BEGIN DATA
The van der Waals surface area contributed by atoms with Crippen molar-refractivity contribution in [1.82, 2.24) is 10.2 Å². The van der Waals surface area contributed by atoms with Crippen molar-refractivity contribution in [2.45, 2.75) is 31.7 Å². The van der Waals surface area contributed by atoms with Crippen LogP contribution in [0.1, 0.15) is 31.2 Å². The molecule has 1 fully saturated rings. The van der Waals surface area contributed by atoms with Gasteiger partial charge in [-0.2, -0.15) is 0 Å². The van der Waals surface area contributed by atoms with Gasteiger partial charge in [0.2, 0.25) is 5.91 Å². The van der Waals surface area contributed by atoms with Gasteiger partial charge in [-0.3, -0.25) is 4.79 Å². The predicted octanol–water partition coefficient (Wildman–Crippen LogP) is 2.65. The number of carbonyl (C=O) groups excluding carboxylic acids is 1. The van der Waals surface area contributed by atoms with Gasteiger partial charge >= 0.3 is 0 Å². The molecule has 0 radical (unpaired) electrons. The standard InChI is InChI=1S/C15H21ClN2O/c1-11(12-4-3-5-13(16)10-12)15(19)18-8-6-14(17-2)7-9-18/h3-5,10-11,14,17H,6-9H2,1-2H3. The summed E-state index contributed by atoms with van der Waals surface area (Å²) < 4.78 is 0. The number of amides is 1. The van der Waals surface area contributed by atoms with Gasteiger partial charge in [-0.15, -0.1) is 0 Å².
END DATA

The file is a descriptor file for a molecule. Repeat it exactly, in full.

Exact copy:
The van der Waals surface area contributed by atoms with Crippen molar-refractivity contribution in [1.82, 2.24) is 10.2 Å². The van der Waals surface area contributed by atoms with Crippen molar-refractivity contribution in [2.45, 2.75) is 31.7 Å². The van der Waals surface area contributed by atoms with Crippen LogP contribution in [0.1, 0.15) is 31.2 Å². The molecule has 1 fully saturated rings. The van der Waals surface area contributed by atoms with Gasteiger partial charge in [-0.2, -0.15) is 0 Å². The van der Waals surface area contributed by atoms with Gasteiger partial charge in [0.2, 0.25) is 5.91 Å². The van der Waals surface area contributed by atoms with Gasteiger partial charge in [-0.3, -0.25) is 4.79 Å². The predicted octanol–water partition coefficient (Wildman–Crippen LogP) is 2.65. The number of carbonyl (C=O) groups excluding carboxylic acids is 1. The van der Waals surface area contributed by atoms with Gasteiger partial charge >= 0.3 is 0 Å². The molecule has 0 radical (unpaired) electrons. The standard InChI is InChI=1S/C15H21ClN2O/c1-11(12-4-3-5-13(16)10-12)15(19)18-8-6-14(17-2)7-9-18/h3-5,10-11,14,17H,6-9H2,1-2H3. The summed E-state index contributed by atoms with van der Waals surface area (Å²) < 4.78 is 0. The number of amides is 1. The van der Waals surface area contributed by atoms with Gasteiger partial charge in [-0.15, -0.1) is 0 Å².